BOSTON (Reuters) - General Electric Co GE.N reported a better-than-expected quarterly profit as strength at its energy equipment business offset falling earnings at its hefty finance arm and the NBC Universal media affiliate.
The largest U.S. conglomerate posted on Friday a 36 percent drop in net income and warned of some signs that the economy may be continuing to deteriorate.
It forecast that GE Capital would be profitable for the year despite an expected rise in loan delinquencies, but it also recorded about $500 million in order cancellations at its infrastructure units, which make products ranging from electricity-producing turbines to railroad engines.
Shares were up 2 percent in afternoon trading.
“The economy remains tough,” said Chief Executive Jeff Immelt, on a conference call with analysts. “There are places where we can still win and we are positioning the company to excel as we come out of this in 2010, 2011 or whenever that takes place.”
GE is viewed as a barometer of the economy due to the size and breadth of its operations.
“The numbers are showing stabilization in the global economy and in the performance of GE stock,” said Jim Hardesty, president of Hardesty Capital Management in Baltimore, which owns GE shares. “The result still wasn’t good, though.”
The Fairfield, Connecticut-based company plans to cut its costs by more than $5 billion this year.
GE executives stuck to their stance of not providing specific per-share profit forecasts, though investors said their comments reflected a conservative stance.
“I got the impression that the optimism is gone,” said Peter Klein, senior portfolio manager at Fifth Third Asset Management in Cleveland, Ohio, which owns GE shares.
GE’s net income attributable to common shareholders fell 36 percent to $2.74 billion, or 26 cents per diluted share, down from $4.3 billion, or 43 cents per diluted share last year.
Analysts, on average, had looked for profit of 21 cents per share, according to Reuters Estimates. Tax benefits related to losses at GE Capital accounted for much of the beat, analysts said.
Revenue fell 9 percent to $38.41 billion. GE’s order backlog remained stable at $171 billion.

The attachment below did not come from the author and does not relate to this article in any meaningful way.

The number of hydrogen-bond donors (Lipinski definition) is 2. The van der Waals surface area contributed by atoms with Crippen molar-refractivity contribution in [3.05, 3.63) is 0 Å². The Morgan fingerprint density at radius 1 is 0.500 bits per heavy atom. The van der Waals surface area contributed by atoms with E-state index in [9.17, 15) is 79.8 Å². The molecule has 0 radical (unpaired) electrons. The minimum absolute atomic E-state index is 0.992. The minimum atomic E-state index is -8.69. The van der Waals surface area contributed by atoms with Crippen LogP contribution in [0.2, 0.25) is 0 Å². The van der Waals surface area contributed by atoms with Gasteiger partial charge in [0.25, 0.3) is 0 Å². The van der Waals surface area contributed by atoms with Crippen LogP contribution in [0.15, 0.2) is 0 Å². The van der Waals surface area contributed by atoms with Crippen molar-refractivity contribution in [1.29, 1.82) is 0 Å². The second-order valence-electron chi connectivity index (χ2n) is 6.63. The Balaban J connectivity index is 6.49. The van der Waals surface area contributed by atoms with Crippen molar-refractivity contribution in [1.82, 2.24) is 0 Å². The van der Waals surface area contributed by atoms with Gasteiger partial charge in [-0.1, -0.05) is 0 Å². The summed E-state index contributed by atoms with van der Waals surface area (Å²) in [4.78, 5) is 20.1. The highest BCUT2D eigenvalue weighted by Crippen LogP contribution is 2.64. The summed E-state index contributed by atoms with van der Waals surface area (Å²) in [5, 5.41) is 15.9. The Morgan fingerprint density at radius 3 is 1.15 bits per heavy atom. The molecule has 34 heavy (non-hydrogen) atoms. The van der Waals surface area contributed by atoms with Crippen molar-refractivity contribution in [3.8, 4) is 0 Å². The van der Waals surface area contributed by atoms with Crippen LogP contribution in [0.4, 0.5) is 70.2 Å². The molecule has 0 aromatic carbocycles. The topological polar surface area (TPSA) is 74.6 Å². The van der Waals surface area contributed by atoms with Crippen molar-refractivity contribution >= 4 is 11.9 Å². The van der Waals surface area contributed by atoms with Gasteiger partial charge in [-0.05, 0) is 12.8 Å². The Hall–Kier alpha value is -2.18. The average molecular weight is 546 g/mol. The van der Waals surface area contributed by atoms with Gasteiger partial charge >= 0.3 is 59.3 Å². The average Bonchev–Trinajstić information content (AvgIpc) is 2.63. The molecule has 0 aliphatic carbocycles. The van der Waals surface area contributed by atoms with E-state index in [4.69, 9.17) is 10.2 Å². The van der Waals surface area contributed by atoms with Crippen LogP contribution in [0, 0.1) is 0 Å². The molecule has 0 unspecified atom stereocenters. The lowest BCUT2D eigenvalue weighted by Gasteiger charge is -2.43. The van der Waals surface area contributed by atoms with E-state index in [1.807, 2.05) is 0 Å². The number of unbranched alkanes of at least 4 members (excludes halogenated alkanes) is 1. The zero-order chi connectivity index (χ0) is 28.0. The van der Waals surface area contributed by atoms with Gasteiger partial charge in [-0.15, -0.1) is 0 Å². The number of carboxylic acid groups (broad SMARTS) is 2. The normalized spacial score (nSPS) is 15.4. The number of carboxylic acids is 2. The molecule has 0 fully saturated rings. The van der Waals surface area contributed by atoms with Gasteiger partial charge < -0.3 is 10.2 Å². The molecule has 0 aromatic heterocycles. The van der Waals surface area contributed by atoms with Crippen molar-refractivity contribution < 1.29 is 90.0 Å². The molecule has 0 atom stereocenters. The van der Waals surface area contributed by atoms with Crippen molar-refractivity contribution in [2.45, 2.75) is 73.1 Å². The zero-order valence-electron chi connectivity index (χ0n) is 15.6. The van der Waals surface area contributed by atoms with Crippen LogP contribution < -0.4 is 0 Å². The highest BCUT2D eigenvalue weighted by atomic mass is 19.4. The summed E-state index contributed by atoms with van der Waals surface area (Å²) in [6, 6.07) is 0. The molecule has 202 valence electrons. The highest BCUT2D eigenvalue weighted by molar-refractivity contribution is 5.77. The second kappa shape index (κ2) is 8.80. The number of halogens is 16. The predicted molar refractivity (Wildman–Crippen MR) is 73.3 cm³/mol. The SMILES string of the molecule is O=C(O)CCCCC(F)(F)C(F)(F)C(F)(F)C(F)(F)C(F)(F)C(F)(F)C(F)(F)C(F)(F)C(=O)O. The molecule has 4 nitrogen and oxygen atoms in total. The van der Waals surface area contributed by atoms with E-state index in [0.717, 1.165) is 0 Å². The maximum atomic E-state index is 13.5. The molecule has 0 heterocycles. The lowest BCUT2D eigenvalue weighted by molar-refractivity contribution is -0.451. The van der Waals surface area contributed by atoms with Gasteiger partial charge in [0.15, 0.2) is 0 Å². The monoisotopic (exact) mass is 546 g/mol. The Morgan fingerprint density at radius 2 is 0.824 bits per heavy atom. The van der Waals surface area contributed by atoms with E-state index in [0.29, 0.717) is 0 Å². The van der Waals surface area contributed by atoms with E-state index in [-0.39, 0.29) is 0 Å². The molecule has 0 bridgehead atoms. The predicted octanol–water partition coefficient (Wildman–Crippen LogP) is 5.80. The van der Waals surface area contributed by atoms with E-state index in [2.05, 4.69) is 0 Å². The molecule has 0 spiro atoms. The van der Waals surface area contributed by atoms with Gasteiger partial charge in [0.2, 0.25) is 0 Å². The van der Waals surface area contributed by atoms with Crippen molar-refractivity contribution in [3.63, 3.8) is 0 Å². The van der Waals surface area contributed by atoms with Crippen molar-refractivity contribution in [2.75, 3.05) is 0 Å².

Profit at GE Capital -- the company’s primary weak spot -- fell 58 percent to $1.12 billion.
Earnings of 80 percent owned media affiliate NBC Universal fell 45 percent to $391 million on a 2 percent drop in revenue, though company officials noted the figure reflected higher than normal expenses for broadcasting the National Football League’s Super Bowl and a comparison with a prior year period when television writers were on strike.
It said factoring out unusual items, profit at NBC Universal, which is 20 percent owned by France's Vivendi SA VIV.PA, would have been down 15 to 25 percent.
GE’s Energy Infrastructure unit -- which makes products ranging from components for gas- and coal-burning power plants to solar panels -- notched a 19 percent rise in profit, to $1.27 billion.
“Energy Infrastructure has been the backbone of growth for the company,” said Daniel Holland, equity analyst at Morningstar in Chicago. “Looking at the demand for gas turbines and the fact that we have a good incentive plan for renewable energy in place now, that should keep growth going pretty strong there.”
GE has ceased giving numeric per-share profit forecasts, instead providing investors with a “framework” of how it expects each of its business units to perform this year.
That “framework” calls for profit to be flat to up 5 percent at its infrastructure arms and flat to down slightly at NBC. In December it forecast that GE Capital would earn about $5 billion this year, though last month it told investors that based on the Federal Reserve’s expectations for the U.S. economy, the finance unit’s profit could be half that.
“We will remain profitable in the year,” Immelt said.
During the first quarter, GE cut its quarterly dividend by 68 percent and was stripped of its top-tier “AAA” credit rating by both Moody’s Investors Service and Standard & Poor’s rating agencies.
GE has raised 93 percent of the money it plans to seek from long-term debt markets this year, and will start on its 2010 targets early once it has met its 2009 needs.
“We’re going to try to continue to fund in advance of our needs to just make sure that we keep a great liquidity balance,” Chief Financial Officer Keith Sherin said in an interview.
GE's shares were up 24 cents to $12.51 on the New York Stock Exchange. Over the past 12 months, they are down approximately 63 percent over the past 12 months, a far sharper drop than the 36 percent fall of the Dow Jones industrial average .DJI.
GE shares are now trading at more than double their 52-week low of $5.86 hit on March 4.
“It’s not going to double again from here,” said Edward Maraccini, portfolio manager at Optique Capital Management in Milwaukee, which owns GE shares. “But as long as we see stabilization in results and for the capital position to stop deteriorating, it can definitely start to build off a base.”
The cost to insure GE Capital’s debt against default declined following the earnings report. It cost $625,000 in an upfront payment plus $500,000 a year in annual premiums to insure $10 million of debt, down from $725,000 at Thursday’s close, according to Phoenix Partners Group data.
In heavy equipment, GE's competitors include a lineup of some of the world's largest companies, including Swiss engineering group ABB Ltd ABBN.VX, French industrial group Alstom SA ALSO.PA and German conglomerate Siemens AG SIEGn.DE.
Reporting by Scott Malone; additional reporting by Nick Zieminski, Ryan Vlastelica, Dena Aubin and John Parry in New York and Atul Prakash in London; Editing by Derek Caney and Gerald E. McCormick
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